AUSTIN, Texas—In a wide-ranging report that focused on creating new opportunities to build understanding among students, faculty and staff at The University of Texas at Austin, the university’s Task Force on Racial Respect and Fairness has recommended the creation of a “vice president for diversity and equity” position, new programs and initiatives to enhance relationships between students and university police, and renewed emphasis on the recruitment of underrepresented students, faculty and staff.
“Our group found that one of the fundamental problems is that people from various racial and ethnic backgrounds don’t understand each other. These recommendations are aimed at increasing opportunities for all of us to understand each other better,” said task force chairwoman Darlene Grant, associate dean of graduate studies and professor of social work. “The approach is to integrate racial respect and fairness throughout the UT community rather than just providing stop-gap measures when issues arise.”
The 15-member Task Force on Racial Respect and Fairness, consisting of students, faculty and staff members, was convened in March 2003 by Dr. Larry R. Faulkner, president of The University of Texas at Austin. The group, which completed its deliberations in the fall 2003 semester, said in its report that broad issues need to be addressed by the university if it is to succeed in transforming the university’s culture to one of racial respect and fairness, civility and inclusiveness.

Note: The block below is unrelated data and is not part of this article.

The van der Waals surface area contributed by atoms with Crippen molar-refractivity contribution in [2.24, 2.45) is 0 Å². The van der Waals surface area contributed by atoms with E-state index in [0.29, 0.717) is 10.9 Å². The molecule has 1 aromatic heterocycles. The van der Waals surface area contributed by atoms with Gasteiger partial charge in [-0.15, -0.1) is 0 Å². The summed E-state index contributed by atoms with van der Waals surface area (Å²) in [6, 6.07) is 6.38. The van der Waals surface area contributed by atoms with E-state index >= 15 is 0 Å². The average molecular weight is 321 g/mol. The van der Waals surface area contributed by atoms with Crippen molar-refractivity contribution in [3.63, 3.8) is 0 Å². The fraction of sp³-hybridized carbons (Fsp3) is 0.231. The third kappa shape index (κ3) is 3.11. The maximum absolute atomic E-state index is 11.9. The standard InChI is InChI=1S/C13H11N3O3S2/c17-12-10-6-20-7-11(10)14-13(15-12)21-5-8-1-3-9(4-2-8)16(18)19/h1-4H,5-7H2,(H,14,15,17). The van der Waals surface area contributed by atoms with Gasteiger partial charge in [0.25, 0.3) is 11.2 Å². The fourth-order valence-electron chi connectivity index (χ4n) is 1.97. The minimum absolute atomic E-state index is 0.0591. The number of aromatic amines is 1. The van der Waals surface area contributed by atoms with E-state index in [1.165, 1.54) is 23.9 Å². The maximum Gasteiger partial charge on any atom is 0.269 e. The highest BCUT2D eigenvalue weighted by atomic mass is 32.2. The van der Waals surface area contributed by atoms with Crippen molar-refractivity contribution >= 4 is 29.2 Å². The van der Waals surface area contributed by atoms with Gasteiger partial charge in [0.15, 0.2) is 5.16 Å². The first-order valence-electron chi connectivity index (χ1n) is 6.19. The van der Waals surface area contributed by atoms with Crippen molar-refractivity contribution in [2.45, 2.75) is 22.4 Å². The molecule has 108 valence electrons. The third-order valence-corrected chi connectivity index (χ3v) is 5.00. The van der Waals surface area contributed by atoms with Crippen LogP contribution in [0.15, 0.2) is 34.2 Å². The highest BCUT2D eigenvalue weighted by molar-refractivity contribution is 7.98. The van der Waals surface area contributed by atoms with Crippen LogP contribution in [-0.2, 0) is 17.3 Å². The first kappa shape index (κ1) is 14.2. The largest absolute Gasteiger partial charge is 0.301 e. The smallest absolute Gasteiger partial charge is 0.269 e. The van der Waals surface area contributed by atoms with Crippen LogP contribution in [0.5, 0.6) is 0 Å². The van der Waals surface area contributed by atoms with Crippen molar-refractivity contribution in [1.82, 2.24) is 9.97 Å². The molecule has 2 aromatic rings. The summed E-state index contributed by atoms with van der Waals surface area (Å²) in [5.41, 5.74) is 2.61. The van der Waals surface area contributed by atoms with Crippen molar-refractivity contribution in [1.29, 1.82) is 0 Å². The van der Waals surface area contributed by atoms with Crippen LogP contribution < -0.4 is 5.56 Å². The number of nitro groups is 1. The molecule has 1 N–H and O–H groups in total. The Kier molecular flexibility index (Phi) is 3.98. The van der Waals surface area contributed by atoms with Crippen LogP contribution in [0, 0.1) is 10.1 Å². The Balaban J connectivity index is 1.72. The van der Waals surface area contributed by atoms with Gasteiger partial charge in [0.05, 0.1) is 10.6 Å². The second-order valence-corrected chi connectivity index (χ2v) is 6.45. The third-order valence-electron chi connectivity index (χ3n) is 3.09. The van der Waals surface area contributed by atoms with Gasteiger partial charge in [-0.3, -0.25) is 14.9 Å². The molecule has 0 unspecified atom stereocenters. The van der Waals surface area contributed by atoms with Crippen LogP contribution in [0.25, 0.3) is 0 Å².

As part of the president’s charge, the task force was asked to review procedures of the university’s police department and examine the cross-cultural educational programs available to the university’s police officers, examine the university’s ability to exert greater influence over behavioral standards of student organizations and examine the effectiveness with which the university conveys the diversity (the “face”) of the student population to the outside world.
Faulkner also gave the task force permission to address any issues it deemed important to promoting racial respect and cultural diversity within the university community. The task force extended its focus based on a broader definition of diversity to include gender, age, religion, sexual orientation, and physical and mental ability.
The task force report included the development of four overarching goals:
- Widely articulate the university’s commitment to diversity and inclusiveness. Ideas aimed at addressing this goal include a recommendation to create the position of “vice president for diversity and equity” whose role would be to promote and enhance diversity and inclusiveness throughout the university.
- Implement structural and institutional mechanisms for interpersonal and cultural change. This goal calls for creation of a comprehensive “honor code” that addresses interpersonal as well as academic behavior. It would recognize Greek and other student organizations that endorse and abide by the proposed “honor code” and demonstrate their commitment to diversity. It also would encourage entering students to postpone pledging to Greek organizations until the end of their freshman year to allow them an opportunity to develop a broader range of experiences and contacts that may otherwise be limited by their participation in fraternities or sororities. The task force also advocated curricular changes, including development of a required course on “a non-U.S. culture, a sub-national ethno-racial culture of the U.S. or a course that explores issues related to gender, race and class.”